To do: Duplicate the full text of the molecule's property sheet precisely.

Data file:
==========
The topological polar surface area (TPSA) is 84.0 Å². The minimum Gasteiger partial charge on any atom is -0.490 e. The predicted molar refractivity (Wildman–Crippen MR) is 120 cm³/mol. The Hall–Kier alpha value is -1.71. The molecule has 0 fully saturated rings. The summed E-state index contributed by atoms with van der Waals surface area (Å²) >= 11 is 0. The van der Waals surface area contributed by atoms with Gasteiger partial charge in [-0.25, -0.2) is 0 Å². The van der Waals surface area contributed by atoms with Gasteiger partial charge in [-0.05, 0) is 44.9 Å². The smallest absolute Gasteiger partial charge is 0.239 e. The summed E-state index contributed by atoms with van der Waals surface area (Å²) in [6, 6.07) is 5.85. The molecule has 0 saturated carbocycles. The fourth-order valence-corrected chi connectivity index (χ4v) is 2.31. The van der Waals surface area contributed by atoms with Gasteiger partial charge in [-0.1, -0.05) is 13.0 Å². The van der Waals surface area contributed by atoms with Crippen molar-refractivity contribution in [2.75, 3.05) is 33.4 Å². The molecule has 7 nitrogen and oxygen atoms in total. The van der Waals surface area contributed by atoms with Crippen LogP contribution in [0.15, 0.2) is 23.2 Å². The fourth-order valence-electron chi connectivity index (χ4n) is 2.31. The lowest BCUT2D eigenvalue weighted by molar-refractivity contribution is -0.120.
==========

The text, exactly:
The topological polar surface area (TPSA) is 84.0 Å². The minimum Gasteiger partial charge on any atom is -0.490 e. The predicted molar refractivity (Wildman–Crippen MR) is 120 cm³/mol. The Hall–Kier alpha value is -1.71. The molecule has 0 fully saturated rings. The summed E-state index contributed by atoms with van der Waals surface area (Å²) >= 11 is 0. The van der Waals surface area contributed by atoms with Gasteiger partial charge in [-0.25, -0.2) is 0 Å². The van der Waals surface area contributed by atoms with Gasteiger partial charge in [-0.05, 0) is 44.9 Å². The smallest absolute Gasteiger partial charge is 0.239 e. The summed E-state index contributed by atoms with van der Waals surface area (Å²) in [6, 6.07) is 5.85. The molecule has 0 saturated carbocycles. The fourth-order valence-corrected chi connectivity index (χ4v) is 2.31. The van der Waals surface area contributed by atoms with Gasteiger partial charge in [-0.1, -0.05) is 13.0 Å². The van der Waals surface area contributed by atoms with Crippen molar-refractivity contribution in [2.75, 3.05) is 33.4 Å². The molecule has 7 nitrogen and oxygen atoms in total. The van der Waals surface area contributed by atoms with Crippen LogP contribution in [0.15, 0.2) is 23.2 Å². The fourth-order valence-electron chi connectivity index (χ4n) is 2.31. The lowest BCUT2D eigenvalue weighted by molar-refractivity contribution is -0.120.